@Jos Dreesen

    Why do you want to move from France to Switzerland? Isn’t Switzerland a very expensive country for an early retiree to live in? Also with quite high taxes (for the vast majority of residents) and very expensive health insurance. And cold!

    Do you have a blog?

  • 36 Jos Dreesen August 7, 2016, 7:41 pm

    @david I dont blog as i do not have enough to contribute. CH is gre at while you are in accumulation fase, less so afterwards.Just started into deaccumulation, and looking into a move to DE. Before Brexit i would have considered Uk…

  • 37 SB August 7, 2016, 7:48 pm

    Thanks for the link to the Torygraph article, it was entertaining. Who coulda thunk it the daily journal for elderly xenophobes was an ardent proponent of the law of attraction, as evidenced by this priceless gem:
    “The voters want to leave the EU. Some commentators lament this decision and seem actively to will that it turns out for the worse.”
    Can someone pretty please put me in touch with these commentators? I hope they can give me some tips, for I’ve been actively willing a supermassive lottery win for years with no results.

  • 38 David Chevance August 7, 2016, 8:26 pm

    @Jos Dreesen

    I can’t comment about Germany: I don’t know much about the tax or health system there, just know that the cost of living there is quite low nowadays. I recommend you look at Spain and Portugal too: they are among the most popular countries to live in for people who don’t need to work, and for good reasons (from a tax point of view, Portugal is much more advantageous if a lot of your net worth is inside pension plans, otherwise it’s not too different). I would also look at Austria – don’t know much about it, but just to see how it compares with Germany for someone if your situation. I understand the attraction of Germany if you want to stay close to your family and friends in the Netherlands, though.

  • 39 tom_grlla August 7, 2016, 10:48 pm

    Many thanks for all of this, but in particular for ‘The doctor who beat big tobacco’.

    For starters, it reminds me of Nick Train’s explanation of why he didn’t own tobacco stocks: ‘It’s not a moral objection on my part, but it feels like not a smart thing to do — to be a partner in a business that kills its own customers.’

    The article is a powerful (if long) example of my moral issues with Passive investing (I appreciate mine is a minority view on this website).

    It’s obviously a subjective thing but, apart from tobacco, I feel uneasy about unknowingly investing in any company which may treat its employees and shareholders badly, mess up the environment, and enrich its directors through misincentivised stock options.

    For that reason, personally I do not want to invest passively, while appreciating it means I will probably underperform.

    (obvious unspoken message here is – I’m all for more active investing articles from the Investor!).

  • 40 Milk August 8, 2016, 9:51 am

    here is blogger from Slovakia – http://peniazesucas.sk/

  • 41 BShnady August 8, 2016, 3:18 pm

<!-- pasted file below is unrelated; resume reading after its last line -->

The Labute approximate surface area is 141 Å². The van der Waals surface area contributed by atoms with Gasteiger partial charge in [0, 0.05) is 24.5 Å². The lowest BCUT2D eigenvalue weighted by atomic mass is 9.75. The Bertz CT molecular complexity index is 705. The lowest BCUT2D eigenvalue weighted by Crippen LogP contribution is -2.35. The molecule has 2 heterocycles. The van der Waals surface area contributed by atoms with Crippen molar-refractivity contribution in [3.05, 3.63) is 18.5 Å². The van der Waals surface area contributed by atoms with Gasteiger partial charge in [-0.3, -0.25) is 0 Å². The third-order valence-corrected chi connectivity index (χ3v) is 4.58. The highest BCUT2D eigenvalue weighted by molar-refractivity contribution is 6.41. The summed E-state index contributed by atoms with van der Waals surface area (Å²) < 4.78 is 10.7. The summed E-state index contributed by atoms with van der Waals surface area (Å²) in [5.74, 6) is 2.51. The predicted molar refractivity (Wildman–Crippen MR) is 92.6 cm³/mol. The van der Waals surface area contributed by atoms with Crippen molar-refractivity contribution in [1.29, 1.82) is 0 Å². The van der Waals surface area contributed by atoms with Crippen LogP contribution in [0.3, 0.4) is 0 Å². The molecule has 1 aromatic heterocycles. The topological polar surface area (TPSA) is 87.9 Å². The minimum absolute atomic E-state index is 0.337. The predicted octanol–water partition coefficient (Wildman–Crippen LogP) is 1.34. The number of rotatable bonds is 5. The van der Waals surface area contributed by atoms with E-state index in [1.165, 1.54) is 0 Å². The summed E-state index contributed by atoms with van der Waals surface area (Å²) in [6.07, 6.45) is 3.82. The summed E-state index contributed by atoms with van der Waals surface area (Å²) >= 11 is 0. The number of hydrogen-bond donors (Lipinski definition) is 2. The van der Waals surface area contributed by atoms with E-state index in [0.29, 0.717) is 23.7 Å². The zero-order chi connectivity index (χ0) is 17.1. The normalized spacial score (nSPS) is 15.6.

Very important blog entry by The Brooklyn Investor in your list above re the expensiveness (or otherwise!) of US markets that anyone fearful would do well to read.

    After reading that, and the Stan Druckenmiller reference in the comments, I’d recommend reading this:
    http://ciovaccocapital.com/wordpress/index.php/stock-market-us/a-historical-lesson-about-debt-bearish-conviction-and-the-need-for-flexibility/

    These Masters of the Universe types are far, far from infallible; rather, they are exceptionally flexible and when they’re wrong do not remain anchored to prior views as do the internet’s doom-/boom-mongers, whom you follow to at your peril…

  • 42 xiox August 8, 2016, 4:01 pm

    Germany has a ~25% flat tax on interest/dividends and a 25% capital gains tax (above a small threshold). It doesn’t have anything like ISAs, as far as I know. Investing in non-German ETFs is pretty horrendous in terms of tax. Some ETFs (e.g. Vanguard) reinvest part of their dividends, leading to having to declare fractions of the ETF. Germany’s highly complex and punitive tax system is one of the worst parts of living there, IMHO, though if you know the system supposedly there are lots of allowances.

  • 43 Norway reader August 9, 2016, 9:53 am

    As a expat reader who has benefited from your blog for the last year or so I thought I should respond to your call.
    I can’t make any personal recommendations but this Norwegian blogger has already made a list of personal finance blogs in Norway… most private and some commercial. Many link back to your blog and repeat wisdom from here! http://aksjebloggen.com/10-blogger-om-personlig-okonomi-finans-og-aksjer/
    nb Google translate works pretty well with Norwegian! One good thing we have here is a company called Nordnet (Swedish originally) who amongst others offer low or no cost fund purchase including 4 of their own tracker funds with zero cost.

  • 44 Finansnerden August 10, 2016, 6:06 pm

    Hi guys,

    Thanks for an amazing blog. Monevator has been an source of inspiration for me personally, both as an investor, blogger and financial freedom seeker. Keep up the awesome work! 😀

    I would like to recommend these two FI blogs from Norway:
    – Pengeblogg(http://pengeblogg.bloggnorge.com/): Probably the oldest still running FI blog in Norway.

    and, my own blog:
    – Finansnerden(http://www.finansnerden.no/): Here I write about my journey towards having fuck you money within april 2026 through increasing income, saving, and investing in stocks, bonds and real estate.

    Best,

    Finansnerden, Norway

  • 45 firephish August 11, 2016, 8:51 am

    FIRE seems to be a thing in South Africa also:

    http://investorchallenge.co.za/blog/

  • 46 Dannielle @ Odd Cents August 12, 2016, 12:00 pm

    I’m adding my blog into the ring…. I blog from Barbados: http://www.oddcents.com.

  • 47 Chris Brugman August 12, 2016, 3:26 pm
  • 48 The Investor August 13, 2016, 12:09 am
  • 49 SnoopyAlien December 15, 2017, 8:03 pm

    If I may, I would like to add one more german finance blog. It is called http://www.handelszeit.com and this guy is obivously concentrating on trading with options.